I love church camp. I can’t help it. It is one of my favorite things to do. This year is my 37th year as a storyteller for elementary church camps. I’ve worked at Ceta Canyon Camp and Retreat Center, Butman Methodist Camp, and Sacramento Camp and Retreat Center. I’ve had the joy across those years of speaking to thousands of boys and girls and seeing God do some pretty remarkable things.
Felicia and I had a great time in Altus, OK! We were greatly blessed by working with their pastor, Rev. David Player, a lover of Jesus all the way from South Africa. We were refreshed and encouraged by his incredible enthusiasm, passion, and vision for the work of the Kingdom.
Below is the prayer written by President Franklin D. Roosevelt as Allied troops were invading German-occupied Europe during World War II. The prayer was read to the Nation on radio on the evening of D-Day, June 6, 1944, while American, British and Canadian troops were fighting to establish five beach heads on the coast of Normandy in northern France.
My Fellow Americans:
Last night, when I spoke with you about the fall of Rome, I knew at that moment that troops of the United States and our Allies were crossing the Channel in another and greater operation. It has come to pass with success thus far.
Below is an excerpt from a speech made by President Abraham Lincoln in 1860 when the debate on slavery was raging in our nation. Some called for abolition, some called for acceptance, some called for a middle way of tolerance. This is a portion of what Lincoln had to say about it as he ended his speech in New Haven Connecticut on March 6, 1860. If you’d like to read the speech in it’s entirety, you will find it here.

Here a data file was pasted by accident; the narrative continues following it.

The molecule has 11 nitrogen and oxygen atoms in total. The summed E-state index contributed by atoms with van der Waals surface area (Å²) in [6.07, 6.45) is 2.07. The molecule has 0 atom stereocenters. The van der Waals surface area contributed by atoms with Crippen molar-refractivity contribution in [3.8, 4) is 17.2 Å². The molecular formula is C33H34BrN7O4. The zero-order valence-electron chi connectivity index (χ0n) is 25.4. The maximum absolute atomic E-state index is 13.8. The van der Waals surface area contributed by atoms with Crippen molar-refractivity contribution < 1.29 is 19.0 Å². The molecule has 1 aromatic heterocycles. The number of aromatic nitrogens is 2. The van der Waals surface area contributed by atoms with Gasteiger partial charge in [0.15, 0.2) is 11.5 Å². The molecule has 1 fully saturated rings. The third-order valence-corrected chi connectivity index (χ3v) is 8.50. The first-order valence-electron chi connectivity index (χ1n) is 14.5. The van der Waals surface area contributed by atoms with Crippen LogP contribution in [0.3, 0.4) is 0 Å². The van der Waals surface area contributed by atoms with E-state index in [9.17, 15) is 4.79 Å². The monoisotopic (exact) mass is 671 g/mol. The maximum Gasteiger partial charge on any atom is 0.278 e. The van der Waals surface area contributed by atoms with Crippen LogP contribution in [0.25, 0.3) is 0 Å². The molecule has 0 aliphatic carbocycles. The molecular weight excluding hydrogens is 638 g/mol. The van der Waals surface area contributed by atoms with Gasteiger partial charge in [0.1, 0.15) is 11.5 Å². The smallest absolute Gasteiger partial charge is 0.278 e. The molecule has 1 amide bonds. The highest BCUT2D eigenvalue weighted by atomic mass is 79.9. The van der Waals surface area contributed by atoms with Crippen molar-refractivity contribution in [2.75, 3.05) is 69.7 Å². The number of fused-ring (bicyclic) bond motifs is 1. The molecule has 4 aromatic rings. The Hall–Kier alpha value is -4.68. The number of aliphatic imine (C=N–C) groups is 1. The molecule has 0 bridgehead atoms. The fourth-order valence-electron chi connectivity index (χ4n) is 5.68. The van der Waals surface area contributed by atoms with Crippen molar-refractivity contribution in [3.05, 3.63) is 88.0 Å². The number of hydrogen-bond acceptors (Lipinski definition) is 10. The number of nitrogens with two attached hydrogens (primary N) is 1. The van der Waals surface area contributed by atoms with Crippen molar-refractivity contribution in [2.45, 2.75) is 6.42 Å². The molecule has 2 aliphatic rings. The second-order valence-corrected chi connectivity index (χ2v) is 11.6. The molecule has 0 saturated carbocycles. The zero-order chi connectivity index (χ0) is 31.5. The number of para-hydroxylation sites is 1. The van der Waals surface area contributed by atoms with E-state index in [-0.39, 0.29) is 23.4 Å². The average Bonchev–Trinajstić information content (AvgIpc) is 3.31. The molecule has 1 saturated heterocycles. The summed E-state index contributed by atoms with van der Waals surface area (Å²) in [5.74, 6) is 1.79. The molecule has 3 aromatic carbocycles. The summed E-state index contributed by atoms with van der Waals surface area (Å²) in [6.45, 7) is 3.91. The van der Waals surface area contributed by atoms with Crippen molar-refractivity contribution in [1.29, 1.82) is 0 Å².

“but can we, while our votes will prevent it, allow it (slavery) to spread into the National Territories, and to overrun us here in these Free States?
If our sense of duty forbids this, then let us stand by our duty, fearlessly and effectively. Let us be diverted by none of those sophistical contrivances wherewith we are so industriously plied and belabored — contrivances such as groping for middle ground between the right and the wrong, vain as the search for a man who should be neither a living man nor a dead man — such as a policy of “don’t care” on a question about which all true men do care — such as Union appeals beseeching true Union men to yield to Disunionists, reversing the divine rule, and calling, not the sinners, but the righteous to repentance — such as invocations of Washington, imploring men to unsay what Washington did.
Neither let us be slandered from our duty by false accusations against us, nor frightened from it by menaces of destruction to the Government, nor of dungeons to ourselves. Let us have faith that right makes might; and in that faith, let us, to the end, dare to do our duty, as we understand it.”
There has been a lot of talk about the possible schism from both sides of the debate. There are those who have declared that the schism is a done deal because of the refusal of a portion of our churches and clergy to abide by the rulings of General Conference. These pastors and churches are performing gay weddings, ordaining and appointing practicing gay pastors, and refusing to hold anyone accountable for those violations. As a result there are many who have tired of the drama and are simply recognizing that the most loving thing to do is allow that group to pursue their vision for the church while those who wish to retain the traditional definition of marriage does the same.
The discussion around the possible schism in the UMC has been about whether or not those who practice homosexual behavior should be ordained or married in our churches – by our pastors. The debate has centered around being loving, open and tolerant of other’s views. We are being asked to seek a middle way that would allow everyone to stay together, even though we believe and practice our faith in ways that are diametrically opposed.